A shout out to the chipper FDR played by Allan Baker who has appeared at Actors Playhouse in both Mid-Life Crisis (Mid Life 2 – The Crisis Continues) shows and Becky’s New Car.
And, of course, the moppets who are simultaneously appealing and might pick your pocket if you gave them a chance: Adia Dant, Isabel Wallach, Lillybea Ireland, Sydney Shuck, the impossibly cute Lilly Mae Stewart as Molly, and Miamian Angelina Carballo.
But the show is the real star: Meehan’s perfectly constructed book, Charnin’s witty lyrics and Charles Strouse’s infectious score. And this crew under Charnin’s direction lands number after number with a polish and perfection that makes you shake your head. There is not a single weak moment in the production.
Jack Gardner reviewed for Edge Miami:
This current incarnation of Annie very much resembles the origins, directed by original lyricist Charnin and is faithful to its initial concept in practically every way. The choreography by Liza Gennaro was simple and effective.
The cast of this current tour features several very strong singers. Of particular note is Lynn Andrews in the role of Miss Hannigan… Andrews' performance holds up well against the competition. She shakes her ample form around the stage with evil abandon and belts out the high notes with the best of them. She's so evil that you can't help but like her.
In the role of Daddy Warbucks Gilgamesh Taggett was one of the highlights of the evening. Taggett is a fine singer and has the perfect look for this role. He's settled into this character beautifully and gave us some of the best singing of the evening.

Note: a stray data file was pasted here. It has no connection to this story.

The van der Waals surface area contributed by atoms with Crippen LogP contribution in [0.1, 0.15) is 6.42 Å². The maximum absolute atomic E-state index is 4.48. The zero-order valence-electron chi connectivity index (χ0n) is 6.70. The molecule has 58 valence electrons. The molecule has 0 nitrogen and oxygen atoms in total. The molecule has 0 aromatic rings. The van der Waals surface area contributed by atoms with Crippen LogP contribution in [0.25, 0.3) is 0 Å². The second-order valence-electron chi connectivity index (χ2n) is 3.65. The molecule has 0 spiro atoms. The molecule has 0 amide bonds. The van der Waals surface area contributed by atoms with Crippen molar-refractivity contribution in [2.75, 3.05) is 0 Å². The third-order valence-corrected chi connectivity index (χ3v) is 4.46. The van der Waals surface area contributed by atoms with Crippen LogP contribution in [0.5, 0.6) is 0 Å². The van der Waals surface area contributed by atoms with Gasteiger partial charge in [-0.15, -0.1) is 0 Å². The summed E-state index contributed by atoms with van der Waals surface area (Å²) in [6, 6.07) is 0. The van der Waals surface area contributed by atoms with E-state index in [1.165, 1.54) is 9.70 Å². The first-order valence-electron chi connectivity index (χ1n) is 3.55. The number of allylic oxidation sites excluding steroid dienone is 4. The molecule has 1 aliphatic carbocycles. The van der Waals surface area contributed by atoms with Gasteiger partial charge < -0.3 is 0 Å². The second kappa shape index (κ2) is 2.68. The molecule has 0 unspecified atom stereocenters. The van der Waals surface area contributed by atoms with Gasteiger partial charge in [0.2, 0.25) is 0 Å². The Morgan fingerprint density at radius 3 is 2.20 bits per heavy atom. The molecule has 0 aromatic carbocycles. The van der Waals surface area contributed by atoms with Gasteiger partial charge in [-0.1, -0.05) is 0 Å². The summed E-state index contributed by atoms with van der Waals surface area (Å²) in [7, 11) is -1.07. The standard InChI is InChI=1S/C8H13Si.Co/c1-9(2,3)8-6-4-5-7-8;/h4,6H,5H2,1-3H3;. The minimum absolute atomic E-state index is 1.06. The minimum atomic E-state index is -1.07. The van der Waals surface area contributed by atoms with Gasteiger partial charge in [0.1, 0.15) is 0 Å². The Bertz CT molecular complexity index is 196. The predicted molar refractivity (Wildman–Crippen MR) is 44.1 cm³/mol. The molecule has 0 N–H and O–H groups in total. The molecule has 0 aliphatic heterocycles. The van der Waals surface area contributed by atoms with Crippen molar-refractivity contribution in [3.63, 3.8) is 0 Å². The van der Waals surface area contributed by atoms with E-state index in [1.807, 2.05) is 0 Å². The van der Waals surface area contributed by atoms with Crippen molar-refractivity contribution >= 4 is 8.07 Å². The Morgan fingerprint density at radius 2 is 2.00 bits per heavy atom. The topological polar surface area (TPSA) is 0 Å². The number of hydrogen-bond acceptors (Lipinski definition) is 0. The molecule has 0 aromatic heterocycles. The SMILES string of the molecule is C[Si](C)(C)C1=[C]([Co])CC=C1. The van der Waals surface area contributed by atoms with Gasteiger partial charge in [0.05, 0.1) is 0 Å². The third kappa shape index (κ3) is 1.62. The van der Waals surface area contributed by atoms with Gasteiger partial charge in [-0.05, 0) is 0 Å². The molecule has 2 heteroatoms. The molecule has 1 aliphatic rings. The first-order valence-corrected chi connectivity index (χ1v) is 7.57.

In the title role, native Floridian Issie Swickle does a great job. While her voice is not as rich as that of Andrea McArdle, the role's creator, it is a fine voice that rings out loud, clear and consistently on pitch. She has the look and the character down pat and she charms the audience from the moment she steps onto the stage.
In the role of Rooster Hannigan, the villainous brother of Miss Hannigan, Garrett Deagon gave a memorable performance. His tall lanky frame made his dancing one of the highlights of the evening. As Lily St. Regis, Rooster's cohort Lucy Werner was cute playing the dumb blonde.
In the role of Grace Farrell, the assistant to Warbucks, Ashley Edler was a blonde delight with a lilting soprano voice. As Molly, the youngest of the orphans, Lily Mae Stewart with her mop of curly hair and spunky personality drew the audience's attention each time she came on stage.
Rod Stafford Hagwood
reviewed wrote for The Sun-Sentinel:
Annie - now in a two-week run at the Broward Center for the Performing Arts - is one of those shows that have worked their way into our consciousness… This road tour is no different in that respect, hitting all the checkpoints on the list. The kids are calculatingly cute. The villainous Miss Hannigan is a boozy hot mess. The score is still glorious and tuneful. And for us South Floridians, there is the added thrill of watching one of our own, Davie’s Issie Swickle, play Annie with a relaxed confidence.
And basically, that’s all we get from the corpse of a once decent newspaper. Oh, there is a video with the worst narration we’ve ever heard.
The national tour of Annie plays at the Broward Center for the Performing Arts through October 19, 2014.